Michael Riley, of Riley Sales, Inc. - a second generation family business in Plymouth Meeting, Pa., that has served HVAC trade contractors throughout eastern Pennsylvania and southern New Jersey since 1965, is involved in mostly residential/light commercial/multi-family housing.
“In this market, we try to do it all!” Riley said “We have our hand in everything.”
Frank Kern, director, Source 1 has been with the company for seven years at the Wichita, Kan., locale and is split about 50/50 between residential and commercial focus as far as proprietary parts manufactured in Wichita, Kan., and Norman, Okla., where the company is headquartered.
Source 1 is a part of the Aftermarket Sales and Service Group, an operating business of York Unitary Products Group (UPG), a Johnson Controls Inc. company. The Aftermarket Sales and Service Group combines all the departments of Source 1 - sales and marketing, distribution, materials, and customer service - with UPG’s Technical Service Team and Warranty Administration Department. With more than 24,000 different parts, Source 1 provides proprietary parts for York-branded equipment, including York, Luxaire, Coleman, and Fraser-Johnston, as well as a full line of universal replacement parts for other brands of HVAC equipment.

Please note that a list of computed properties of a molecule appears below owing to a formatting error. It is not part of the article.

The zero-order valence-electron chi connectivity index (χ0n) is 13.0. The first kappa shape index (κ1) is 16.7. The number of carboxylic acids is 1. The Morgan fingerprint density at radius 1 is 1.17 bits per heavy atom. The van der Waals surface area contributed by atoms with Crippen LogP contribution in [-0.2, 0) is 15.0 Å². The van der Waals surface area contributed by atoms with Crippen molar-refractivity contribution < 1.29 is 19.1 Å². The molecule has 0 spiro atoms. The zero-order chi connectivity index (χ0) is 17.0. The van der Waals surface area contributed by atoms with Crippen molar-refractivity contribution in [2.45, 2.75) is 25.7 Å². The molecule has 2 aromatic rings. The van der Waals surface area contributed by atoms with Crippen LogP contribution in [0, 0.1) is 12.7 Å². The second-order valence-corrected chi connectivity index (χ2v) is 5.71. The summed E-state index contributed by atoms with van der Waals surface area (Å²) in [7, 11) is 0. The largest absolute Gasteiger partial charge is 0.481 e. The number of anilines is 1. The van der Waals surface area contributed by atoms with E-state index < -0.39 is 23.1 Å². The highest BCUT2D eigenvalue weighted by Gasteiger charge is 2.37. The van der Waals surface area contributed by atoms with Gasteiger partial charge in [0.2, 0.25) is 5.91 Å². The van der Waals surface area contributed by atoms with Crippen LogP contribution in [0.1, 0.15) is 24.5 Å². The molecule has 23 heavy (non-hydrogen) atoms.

“We are a business unit within the building efficiency unit of Johnson Controls,” Kern said. “York, Coleman, Luxaire, and Fraser-Johnston are brands we operate under.”
REMAINING COMPETITIVE IN A TOUGH MARKETKern said, “There is no question, the economic situation has impacted unit sales,” although he noted that parts are pretty much still flat with last year. Across the industry, Kern said, the current economy has distributors watching inventory very closely and protecting cash flow.